On hold for a decade, Palestinians await new 3G network
Phone technology is changing at a faster pace than ever. But not so in occupied the Palestinian territories.
While the rest of the world was been whizzing along on fast "3G" networks, Palestinians have for the last 10 years crawled on antiquated "2G" - a technology dating back to the 1990s.
For 10 years, Israel refused requests by the Palestinian Authority, on the grounds of "security", to allow the creation of 3G networks.
But that will soon change thanks to the signing of an agreement with Israel in November to bring Palestinian services into the 21st century.
"The Israeli-Palestinian Agreement to facilitate cellular phone operations is a major landmark in improving relations between the parties and will no doubt lead to the establishment of a modern and reliable telecommunication network for the Palestinian people,” said the International Telecommunication Union (ITU) Secretary-General Houlin Zhao.
The Palestinian 3G network will be used exclusively by Palestinians, while another will allow users to cross from Palestinian territories to Israel without loss of coverage. But the PA is concerned that illegal Israeli settlements could use the same frequencies as the exclusive network, which could create interference.
“Beit-El [a settlement] is near Ramallah, so if they use shared frequencies in Beit-El we will have problems in Ramallah. To implement this kind of principle is very very hard. To see an Israeli company provide such kind of service inside Palestinian territories, for sure we will have interference,” said Suleiman Zuhairi, the deputy minister of the PA's telecoms ministry.
Amman Aker, the chief executive of PalTel Group and Jawwal, the first private cellular operator in Palestine, is more optimistic on this point.
“The agreement is clear that the shared frequency should not be used where it causes interference or any interruptions of service. That’s why the sharing agreement is required in between the two operators to make sure that full coordination is done, to make sure that the service is not negatively affected for any client,” he told MEE in Ramallah.
This sharing agreement between Palestinians and Israelis operators should be signed by early 2016.
Another problem could occur during the deployment of infrastructure in the Palestinian territories, especially in Gaza and in Area C of the West Bank.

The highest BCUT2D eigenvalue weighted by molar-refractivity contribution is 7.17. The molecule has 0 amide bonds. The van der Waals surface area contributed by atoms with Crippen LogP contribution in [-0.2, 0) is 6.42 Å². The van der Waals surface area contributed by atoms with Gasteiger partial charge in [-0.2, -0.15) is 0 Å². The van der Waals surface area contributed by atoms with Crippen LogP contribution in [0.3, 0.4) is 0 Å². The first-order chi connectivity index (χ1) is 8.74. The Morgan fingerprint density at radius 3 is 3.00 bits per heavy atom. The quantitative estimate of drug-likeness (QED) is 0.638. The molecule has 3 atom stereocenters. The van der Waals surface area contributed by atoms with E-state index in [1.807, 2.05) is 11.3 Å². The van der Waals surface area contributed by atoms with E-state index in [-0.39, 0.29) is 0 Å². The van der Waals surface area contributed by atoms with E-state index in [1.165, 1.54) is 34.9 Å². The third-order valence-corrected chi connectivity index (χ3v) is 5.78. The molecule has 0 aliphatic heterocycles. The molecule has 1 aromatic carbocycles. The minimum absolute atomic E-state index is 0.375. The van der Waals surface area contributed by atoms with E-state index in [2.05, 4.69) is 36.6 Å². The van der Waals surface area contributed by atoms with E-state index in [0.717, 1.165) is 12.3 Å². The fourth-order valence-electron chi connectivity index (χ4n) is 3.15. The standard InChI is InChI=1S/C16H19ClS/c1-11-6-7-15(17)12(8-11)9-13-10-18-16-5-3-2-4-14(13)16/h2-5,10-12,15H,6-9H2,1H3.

“The principle has nothing to do with geography - it says the Palestinian territories. Gaza is part of the Palestinian territories - the agreement does not exclude Gaza at all or any part of West Bank,” Zuhairi said
But for Amman Aker, “Gaza is a unique case […] our experience is that dealing with logistics in Gaza is really difficult…That is why giving a different date on Gaza would be subject to the clearing procedure of Israeli authorities.”
So in fact, it seems likely that there will be a delay to 3G access in Gaza.
Economically, the arrival of 3G should give a significant boost to the Palestinian economy. According to an al-Shabaka report, it is estimated that Palestinian operators lose between $80 and $100 million in annual revenue as a result of the lack of 3G services.
This is mostly because many Palestinians have subscribed to one of the five Israeli companies operating in West Bank and Gaza which already provide 3G for settlers. Palestinian mobile operators plan to invest $150 million for the upgrade from 2G.
Akker told MEE that 3G services should be implemented fully by mid-2016 in the West Bank and a few months later in Gaza. The time of delivery of the 3G service is very important, he said.
But Yahya Al-Salqan, CEO of Jaffa.net and chairman of the Palestinian IT Association, said that any more delays would seriously set back progress.
“If it is delayed for a further two years, by which time most people will be talking about 5G, probably it will be very difficult as an investment from the operators to buy those outdated technologies,” he said.